Product - On Water

Year of Release: 2000
Label: self-released
Catalog Number: 01POW
Format: CD
Total Time: 62:24:00

The thing I was most struck by in listening to Product's On Water opus was how much it mixed in lyrical and sonic elements from Marillion's 1997 album This Strange Engine. Water was a preoccupation of Hogarth and Helmer in penning the Marillion album, and water plays a very large role here on On Water, a title that cleverly has multiple meanings: "on water" as in about water and "on water" as being on the surface. The album's concept touches on both these meanings - in "Eye For Eye" the lyric is: "A few rules on water / you have to know what her name is / you have to know where she's been / and you've got to know where she's going / you've got to trust her spells." The story of the concept concerns a ship and its crew, and is told from the point of view of a drowning sailor. And the setting is the Revolutionary War period, with elements said to be based on The Nagle Journals.

What I especially think of in regards to Marillion is the tracks "Memory Of Water," "Estonia," and "This Strange Engine." So, if you can imagine a combination of all three, different elements at different times, then you'd have a pretty good idea what Product sound like. There are moments here, too, that made me think of mellow Porcupine Tree, and of Alan Parsons Project. However, being for the benefit of those not so familiar with the Marillion album (or Porcupine Tree or Alan Parsons Project), here is what you can expect.

Much of this album is understated and very acoustic in some ways a very dreamy feel, as the gentle music carries you along ... like ocean waves. The guitars and synths set much of the atmosphere and tone, the latter adding bits of colour here and there, though starting things off with dark synth washes. There are scattered turbulent eddies (percussion mainly), but these never last long, once past the initial track which goes from acoustic guitar (Danny Flores) and voice (Arman Christoff Boyles) to angular bombast to mellow synths, angelic vocalizations (male and female) heightening the dramatic feel. These give way to martial drumming that cuts off suddenly.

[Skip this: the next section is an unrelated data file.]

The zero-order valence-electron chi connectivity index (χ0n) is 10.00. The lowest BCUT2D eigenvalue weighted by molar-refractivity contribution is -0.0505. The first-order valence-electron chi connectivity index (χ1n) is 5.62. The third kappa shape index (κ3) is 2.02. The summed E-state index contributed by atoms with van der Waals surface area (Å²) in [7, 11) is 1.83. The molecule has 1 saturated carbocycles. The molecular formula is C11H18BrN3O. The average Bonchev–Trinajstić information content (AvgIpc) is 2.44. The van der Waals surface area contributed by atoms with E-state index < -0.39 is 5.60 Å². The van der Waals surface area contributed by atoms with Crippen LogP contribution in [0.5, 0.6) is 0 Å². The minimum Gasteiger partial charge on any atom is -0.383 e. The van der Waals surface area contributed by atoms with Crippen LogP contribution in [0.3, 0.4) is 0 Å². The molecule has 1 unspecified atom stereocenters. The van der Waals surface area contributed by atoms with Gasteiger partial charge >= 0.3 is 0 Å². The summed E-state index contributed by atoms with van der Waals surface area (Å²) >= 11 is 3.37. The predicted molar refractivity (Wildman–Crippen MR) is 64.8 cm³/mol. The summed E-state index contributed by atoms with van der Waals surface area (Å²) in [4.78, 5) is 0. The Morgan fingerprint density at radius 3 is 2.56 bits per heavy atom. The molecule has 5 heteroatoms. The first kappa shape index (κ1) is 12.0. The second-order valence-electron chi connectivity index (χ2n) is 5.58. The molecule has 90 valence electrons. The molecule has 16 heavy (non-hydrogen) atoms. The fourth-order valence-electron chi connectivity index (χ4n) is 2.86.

It is during the more bombastic moments that you can most hear the drum work of Scott Rader, who also plays bass and guitar on the album as well. In fact, the album features a total of three bassists, though one suspects not simultaneously. Besides Rader, Les Bloome and Todd Anisman contribute bass, the latter also contributing guitar. In the sonic mix, too, are French horn (Lee Ingram), violin (Nate Tuleson) and additional vocals by Marianne Joan.

As much as Boyles sings like Steve Hogarth, during "Yardarm to Yardarm" I also thought of Rob Hyman, once vocalist with the Philadelphia band Hooters. And I'm reminded of one of the tracks off their debut, "Where Do The Children Go," which, unlike their "hits" from that disk, was relatively mellow. And, as I mentioned above, Boyles also sounds a little bit like Porcupine Tree's Steven Wilson.

This is not a happy album, as it concerns a very gloomy story -- drowning at sea is rarely a happy occasion. And yet, it's an album that drowns you in atmosphere. It's an album for those who spend as much time thinking about their music, about the themes and concepts, as they do listening to their music. If there are any negatives, it is only that this may be too subtle for it's own good. There are sections between tracks that are extremely quiet, where you either think there's nothing on the CD (the first 30-40 seconds) or that the album has ended (various points throughout). And to enjoy any of it short of using headphones, you have to have to volume turned up quite high. It's not an entirely bad thing, in that you won't have your neighbors calling the cops because it's too loud (well, depending on what sort of neighbors you have).

Sound Clips: Kinesis (RealAudio)

Raising Of The Mainsail And A Song For The Damned (6:59) / Eye For Eye (4:20) / When The Smoke Fades Away (5:03) / Water Bodies (3:35) / Yardarm To Yardarm (2:45) / Safe Harbour (1:16) / London Towne (3:45) / You (3:26) / Islands (6:15) / Lemmings (7:39) / Ghosts (3:55) / Underwater I (1:04) / Without You (5:25) / Underwater II (1:02) / On Water (6:05)

Arman Christoff Boyles - words and music, vocals, guitar and synth
Scott Rader - drums, bass, and guitar
Danny Flores - bass, classical guitar, mandolin
Marianne Joan - vocals
Nate Tuleson - violin
Lee Ingram - French horn
Les Bloome - bass
Todd Anisman - guitars and bass

On Water (2000)
Aire (2003)
The Fire (2005)
Earth (2009)

Genre: Progressive Rock

Origin US

Added: January 1st 2001
Reviewer: Stephanie Sollow
Artist website:
Hits: 498
Language: english


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